St. Johns, September 29, 1803. How long it seems since I heard from you, my dear Sargent; and yet I have only myself to blame, for not answering a letter you sent me in the middle of August. * * * I shall he anxious to know how you have been passing your summer, not I hope, as I have, amidst the din of arms. I give our drilling this lofty title, because a little is sufficient to disturb me. Too many resident friends in the university, have contributed not a little to the frittering away of my time. I mean, however, to leave the university corps forthwith,' as the day of ordination (Oct. 23,) is drawing near. Very little indeed have I done this summer. As this is the last long vacation I shall ever pass as an &t»7iu, I am rather disappointed at having lost such a season of retirement. Our Lord led a very retired life; his ministers, therefore, it should seem, ought to do so too. Yet I sometimes think that it is from too much indulging solitude, that I am so easily distracted in company. But how great must be your trials from so much worldly business and worldly pleasure! How ought we, who are entrusted with the ministration of the spirit, whose very breath ought to be prayer, to beseech God to preserve you and his other saints engaged in the business of time! May he keep you unspotted from the world, and so dwell in you by his Spirit, that while your thoughts are necessarily engaged with earthly things, your heart may be in heaven! Unhappily our treacherous hearts, if interested but lawfully in other things, are thereby less apt to take pleasure in religious meditation. My studies during the last three months have been Hebrew, Greek Testament, Jon. Edwards on Original Sin, and on the Affections, and Bishop Hopkins,--your favourite and mine. Never did I read such energetic language, such powerful appeals to the conscience. Somehow or other he is able to excite most constant interest, say what he will. I have been lately reading the first volume of the Reports of the Missionary Society, who sent out so many to Otaheite and the southern parts of Africa. You would find the account of Dr. Vanderkemp's Mission into Caffraria infinitely entertaining. It appeared so much so to me, that I could read nothing else while it lasted. Respecting my own concerns in this way, no material change has taken place, either externally or internally, except that my sister thinks me unqualified, through want of religious experience, and that I find greater pleasure at the prospect of it. I am conscious, however, of viewing things too much on the bright side, and think more readily of the happiness of seeing the desert rejoice and blossom as the rose, than of pain, and fatigue, and crosses, and disappointments. However it shall be determined for me, it is my duty to crush the risings of self-will, so as to be cheerfully prepared to go or stay.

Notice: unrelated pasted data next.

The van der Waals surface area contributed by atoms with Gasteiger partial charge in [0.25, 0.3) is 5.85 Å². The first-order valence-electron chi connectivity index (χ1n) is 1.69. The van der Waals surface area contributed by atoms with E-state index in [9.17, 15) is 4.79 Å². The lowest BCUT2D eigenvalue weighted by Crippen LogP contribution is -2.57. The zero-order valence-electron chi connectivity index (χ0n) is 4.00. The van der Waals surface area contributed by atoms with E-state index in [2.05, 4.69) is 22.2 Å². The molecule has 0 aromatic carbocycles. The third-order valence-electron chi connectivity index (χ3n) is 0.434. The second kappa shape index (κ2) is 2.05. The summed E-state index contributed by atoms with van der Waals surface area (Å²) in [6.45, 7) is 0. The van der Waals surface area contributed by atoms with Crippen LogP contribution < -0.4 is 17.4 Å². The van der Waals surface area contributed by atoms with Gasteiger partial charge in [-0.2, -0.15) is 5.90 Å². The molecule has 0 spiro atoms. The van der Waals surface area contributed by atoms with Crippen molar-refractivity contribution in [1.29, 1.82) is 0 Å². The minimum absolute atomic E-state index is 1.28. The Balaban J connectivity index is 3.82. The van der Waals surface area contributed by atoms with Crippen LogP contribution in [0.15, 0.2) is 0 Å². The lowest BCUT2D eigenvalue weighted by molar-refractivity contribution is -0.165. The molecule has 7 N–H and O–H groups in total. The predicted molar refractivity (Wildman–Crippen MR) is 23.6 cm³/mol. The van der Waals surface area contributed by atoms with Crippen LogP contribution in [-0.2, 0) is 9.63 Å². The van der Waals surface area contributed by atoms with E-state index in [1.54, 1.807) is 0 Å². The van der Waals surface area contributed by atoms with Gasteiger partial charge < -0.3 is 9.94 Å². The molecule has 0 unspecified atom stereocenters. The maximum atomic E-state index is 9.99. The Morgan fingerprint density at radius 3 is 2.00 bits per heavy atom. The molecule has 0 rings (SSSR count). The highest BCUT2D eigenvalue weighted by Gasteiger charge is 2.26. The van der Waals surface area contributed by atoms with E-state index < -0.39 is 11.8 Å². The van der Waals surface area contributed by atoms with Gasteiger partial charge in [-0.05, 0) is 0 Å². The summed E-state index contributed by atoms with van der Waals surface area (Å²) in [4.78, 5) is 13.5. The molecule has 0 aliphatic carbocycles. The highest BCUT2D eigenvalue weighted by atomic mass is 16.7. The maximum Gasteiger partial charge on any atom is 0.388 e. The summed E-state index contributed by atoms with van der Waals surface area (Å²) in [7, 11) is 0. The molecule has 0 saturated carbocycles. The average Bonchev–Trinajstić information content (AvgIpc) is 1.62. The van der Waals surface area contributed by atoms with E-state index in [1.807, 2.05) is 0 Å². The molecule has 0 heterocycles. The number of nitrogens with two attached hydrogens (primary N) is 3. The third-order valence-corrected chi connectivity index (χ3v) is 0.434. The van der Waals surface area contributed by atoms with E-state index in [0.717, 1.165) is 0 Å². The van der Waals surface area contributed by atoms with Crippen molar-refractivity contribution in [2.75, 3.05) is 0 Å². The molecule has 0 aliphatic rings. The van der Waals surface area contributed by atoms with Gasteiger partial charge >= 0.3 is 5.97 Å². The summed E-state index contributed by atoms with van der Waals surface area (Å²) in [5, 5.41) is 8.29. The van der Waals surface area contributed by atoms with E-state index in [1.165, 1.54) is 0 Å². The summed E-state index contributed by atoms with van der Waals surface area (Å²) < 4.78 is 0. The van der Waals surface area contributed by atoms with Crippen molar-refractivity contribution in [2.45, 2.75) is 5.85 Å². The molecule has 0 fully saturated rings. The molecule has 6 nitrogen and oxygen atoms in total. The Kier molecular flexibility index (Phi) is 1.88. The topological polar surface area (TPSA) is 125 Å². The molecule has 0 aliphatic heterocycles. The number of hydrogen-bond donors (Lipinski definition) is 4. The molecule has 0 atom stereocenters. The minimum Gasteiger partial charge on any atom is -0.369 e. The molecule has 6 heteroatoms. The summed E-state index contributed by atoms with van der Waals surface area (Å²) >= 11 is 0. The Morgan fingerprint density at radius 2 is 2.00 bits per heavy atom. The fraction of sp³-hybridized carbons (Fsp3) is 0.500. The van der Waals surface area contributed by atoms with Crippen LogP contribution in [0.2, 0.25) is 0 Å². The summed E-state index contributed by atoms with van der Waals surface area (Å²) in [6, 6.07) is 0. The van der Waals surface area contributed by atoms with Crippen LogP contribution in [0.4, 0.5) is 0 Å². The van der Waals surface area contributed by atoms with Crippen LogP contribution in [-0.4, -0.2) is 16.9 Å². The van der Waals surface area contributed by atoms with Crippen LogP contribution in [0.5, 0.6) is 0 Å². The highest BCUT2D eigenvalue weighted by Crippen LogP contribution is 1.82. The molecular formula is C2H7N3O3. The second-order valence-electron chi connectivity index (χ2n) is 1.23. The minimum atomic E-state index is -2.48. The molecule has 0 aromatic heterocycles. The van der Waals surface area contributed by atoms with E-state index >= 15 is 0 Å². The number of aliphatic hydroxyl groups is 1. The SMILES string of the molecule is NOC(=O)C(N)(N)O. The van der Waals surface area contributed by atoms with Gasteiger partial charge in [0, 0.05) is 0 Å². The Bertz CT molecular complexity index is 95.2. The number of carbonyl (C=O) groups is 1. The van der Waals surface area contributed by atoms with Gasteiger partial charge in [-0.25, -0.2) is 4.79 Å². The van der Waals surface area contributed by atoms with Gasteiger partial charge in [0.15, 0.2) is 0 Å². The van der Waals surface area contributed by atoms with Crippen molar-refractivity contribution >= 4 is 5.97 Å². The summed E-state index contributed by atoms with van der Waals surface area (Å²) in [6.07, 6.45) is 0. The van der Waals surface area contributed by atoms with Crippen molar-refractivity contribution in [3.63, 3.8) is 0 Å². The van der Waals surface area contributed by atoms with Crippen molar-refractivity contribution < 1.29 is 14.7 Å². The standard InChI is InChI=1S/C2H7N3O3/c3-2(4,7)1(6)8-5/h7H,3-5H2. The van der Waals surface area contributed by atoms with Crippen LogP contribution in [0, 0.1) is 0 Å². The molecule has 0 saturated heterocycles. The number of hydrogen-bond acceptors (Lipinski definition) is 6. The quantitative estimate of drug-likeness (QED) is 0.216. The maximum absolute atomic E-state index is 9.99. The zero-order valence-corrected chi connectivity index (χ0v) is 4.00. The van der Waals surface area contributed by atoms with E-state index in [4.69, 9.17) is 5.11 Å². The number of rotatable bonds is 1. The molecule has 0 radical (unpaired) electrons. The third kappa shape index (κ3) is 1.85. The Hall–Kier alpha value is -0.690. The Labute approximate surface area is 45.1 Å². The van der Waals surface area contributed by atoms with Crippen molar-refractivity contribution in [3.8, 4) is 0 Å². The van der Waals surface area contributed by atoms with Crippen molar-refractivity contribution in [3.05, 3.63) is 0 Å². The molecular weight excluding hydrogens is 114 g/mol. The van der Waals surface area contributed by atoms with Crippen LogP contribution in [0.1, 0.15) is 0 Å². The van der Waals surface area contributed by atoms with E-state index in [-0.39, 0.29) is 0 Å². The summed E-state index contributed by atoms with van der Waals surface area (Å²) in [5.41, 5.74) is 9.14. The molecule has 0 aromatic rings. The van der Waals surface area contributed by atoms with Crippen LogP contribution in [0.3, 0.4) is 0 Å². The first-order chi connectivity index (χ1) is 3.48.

Your's ever,